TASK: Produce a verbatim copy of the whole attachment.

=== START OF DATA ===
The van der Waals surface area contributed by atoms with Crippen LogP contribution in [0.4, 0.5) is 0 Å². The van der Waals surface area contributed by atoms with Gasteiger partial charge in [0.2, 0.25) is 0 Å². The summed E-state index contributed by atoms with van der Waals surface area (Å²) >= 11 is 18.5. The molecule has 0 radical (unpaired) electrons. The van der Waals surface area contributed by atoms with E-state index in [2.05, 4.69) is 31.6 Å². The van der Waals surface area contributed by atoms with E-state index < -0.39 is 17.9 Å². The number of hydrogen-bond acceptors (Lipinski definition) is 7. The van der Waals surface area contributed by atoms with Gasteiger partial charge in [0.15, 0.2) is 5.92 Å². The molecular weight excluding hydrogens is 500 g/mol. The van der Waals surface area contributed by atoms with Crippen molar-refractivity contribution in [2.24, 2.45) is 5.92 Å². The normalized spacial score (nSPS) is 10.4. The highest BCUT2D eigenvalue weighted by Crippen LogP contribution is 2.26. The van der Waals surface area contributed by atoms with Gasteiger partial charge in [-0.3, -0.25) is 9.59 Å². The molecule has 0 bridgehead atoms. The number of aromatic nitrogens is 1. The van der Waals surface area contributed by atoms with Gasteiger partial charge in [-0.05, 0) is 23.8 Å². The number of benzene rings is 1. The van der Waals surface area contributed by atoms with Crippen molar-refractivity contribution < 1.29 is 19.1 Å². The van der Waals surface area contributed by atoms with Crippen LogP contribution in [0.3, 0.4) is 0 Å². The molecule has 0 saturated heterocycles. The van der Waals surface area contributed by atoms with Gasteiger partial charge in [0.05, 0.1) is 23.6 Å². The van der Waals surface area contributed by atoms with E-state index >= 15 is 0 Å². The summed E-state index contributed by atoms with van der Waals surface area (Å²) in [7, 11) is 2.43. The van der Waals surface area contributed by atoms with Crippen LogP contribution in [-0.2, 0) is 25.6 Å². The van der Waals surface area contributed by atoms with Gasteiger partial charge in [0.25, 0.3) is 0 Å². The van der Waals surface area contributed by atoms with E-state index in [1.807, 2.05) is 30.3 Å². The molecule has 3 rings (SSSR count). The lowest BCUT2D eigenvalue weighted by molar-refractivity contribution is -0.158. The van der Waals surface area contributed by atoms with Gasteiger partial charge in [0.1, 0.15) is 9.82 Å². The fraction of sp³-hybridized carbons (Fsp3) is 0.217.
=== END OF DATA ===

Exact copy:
The van der Waals surface area contributed by atoms with Crippen LogP contribution in [0.4, 0.5) is 0 Å². The van der Waals surface area contributed by atoms with Gasteiger partial charge in [0.2, 0.25) is 0 Å². The summed E-state index contributed by atoms with van der Waals surface area (Å²) >= 11 is 18.5. The molecule has 0 radical (unpaired) electrons. The van der Waals surface area contributed by atoms with E-state index in [2.05, 4.69) is 31.6 Å². The van der Waals surface area contributed by atoms with E-state index < -0.39 is 17.9 Å². The number of hydrogen-bond acceptors (Lipinski definition) is 7. The van der Waals surface area contributed by atoms with Gasteiger partial charge in [0.15, 0.2) is 5.92 Å². The molecular weight excluding hydrogens is 500 g/mol. The van der Waals surface area contributed by atoms with Crippen molar-refractivity contribution in [2.24, 2.45) is 5.92 Å². The normalized spacial score (nSPS) is 10.4. The highest BCUT2D eigenvalue weighted by Crippen LogP contribution is 2.26. The van der Waals surface area contributed by atoms with Gasteiger partial charge in [-0.3, -0.25) is 9.59 Å². The molecule has 0 bridgehead atoms. The number of aromatic nitrogens is 1. The van der Waals surface area contributed by atoms with Gasteiger partial charge in [-0.05, 0) is 23.8 Å². The number of benzene rings is 1. The van der Waals surface area contributed by atoms with Crippen molar-refractivity contribution < 1.29 is 19.1 Å². The van der Waals surface area contributed by atoms with Crippen LogP contribution in [0.3, 0.4) is 0 Å². The molecule has 0 saturated heterocycles. The van der Waals surface area contributed by atoms with Gasteiger partial charge in [0.05, 0.1) is 23.6 Å². The van der Waals surface area contributed by atoms with E-state index >= 15 is 0 Å². The summed E-state index contributed by atoms with van der Waals surface area (Å²) in [7, 11) is 2.43. The van der Waals surface area contributed by atoms with Crippen LogP contribution in [-0.2, 0) is 25.6 Å². The van der Waals surface area contributed by atoms with Gasteiger partial charge in [0.25, 0.3) is 0 Å². The van der Waals surface area contributed by atoms with E-state index in [1.807, 2.05) is 30.3 Å². The molecule has 3 rings (SSSR count). The lowest BCUT2D eigenvalue weighted by molar-refractivity contribution is -0.158. The van der Waals surface area contributed by atoms with Gasteiger partial charge in [0.1, 0.15) is 9.82 Å². The fraction of sp³-hybridized carbons (Fsp3) is 0.217.